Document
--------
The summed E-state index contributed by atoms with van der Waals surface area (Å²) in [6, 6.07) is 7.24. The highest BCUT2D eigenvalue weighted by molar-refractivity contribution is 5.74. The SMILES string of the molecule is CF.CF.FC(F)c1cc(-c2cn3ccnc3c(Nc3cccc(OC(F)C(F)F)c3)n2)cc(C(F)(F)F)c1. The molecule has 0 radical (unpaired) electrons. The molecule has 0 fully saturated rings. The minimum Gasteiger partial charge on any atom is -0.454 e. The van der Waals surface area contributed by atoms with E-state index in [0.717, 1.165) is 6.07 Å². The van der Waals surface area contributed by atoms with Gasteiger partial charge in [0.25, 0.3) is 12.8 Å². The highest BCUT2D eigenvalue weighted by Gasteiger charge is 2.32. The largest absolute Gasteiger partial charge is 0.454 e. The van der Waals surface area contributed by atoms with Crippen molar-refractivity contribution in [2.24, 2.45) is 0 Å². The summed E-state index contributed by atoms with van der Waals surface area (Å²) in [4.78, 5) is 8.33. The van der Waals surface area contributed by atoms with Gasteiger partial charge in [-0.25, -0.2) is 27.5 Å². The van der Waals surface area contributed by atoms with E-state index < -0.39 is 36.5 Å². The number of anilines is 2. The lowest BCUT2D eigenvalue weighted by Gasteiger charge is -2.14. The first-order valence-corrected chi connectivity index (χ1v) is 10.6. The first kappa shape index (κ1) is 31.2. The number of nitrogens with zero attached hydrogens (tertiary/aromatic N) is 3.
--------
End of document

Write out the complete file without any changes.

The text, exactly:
The summed E-state index contributed by atoms with van der Waals surface area (Å²) in [6, 6.07) is 7.24. The highest BCUT2D eigenvalue weighted by molar-refractivity contribution is 5.74. The SMILES string of the molecule is CF.CF.FC(F)c1cc(-c2cn3ccnc3c(Nc3cccc(OC(F)C(F)F)c3)n2)cc(C(F)(F)F)c1. The molecule has 0 radical (unpaired) electrons. The molecule has 0 fully saturated rings. The minimum Gasteiger partial charge on any atom is -0.454 e. The van der Waals surface area contributed by atoms with E-state index in [0.717, 1.165) is 6.07 Å². The van der Waals surface area contributed by atoms with Gasteiger partial charge in [0.25, 0.3) is 12.8 Å². The highest BCUT2D eigenvalue weighted by Gasteiger charge is 2.32. The largest absolute Gasteiger partial charge is 0.454 e. The van der Waals surface area contributed by atoms with Crippen molar-refractivity contribution in [2.24, 2.45) is 0 Å². The summed E-state index contributed by atoms with van der Waals surface area (Å²) in [4.78, 5) is 8.33. The van der Waals surface area contributed by atoms with Gasteiger partial charge in [-0.25, -0.2) is 27.5 Å². The van der Waals surface area contributed by atoms with E-state index < -0.39 is 36.5 Å². The number of anilines is 2. The lowest BCUT2D eigenvalue weighted by Gasteiger charge is -2.14. The first-order valence-corrected chi connectivity index (χ1v) is 10.6. The first kappa shape index (κ1) is 31.2. The number of nitrogens with zero attached hydrogens (tertiary/aromatic N) is 3.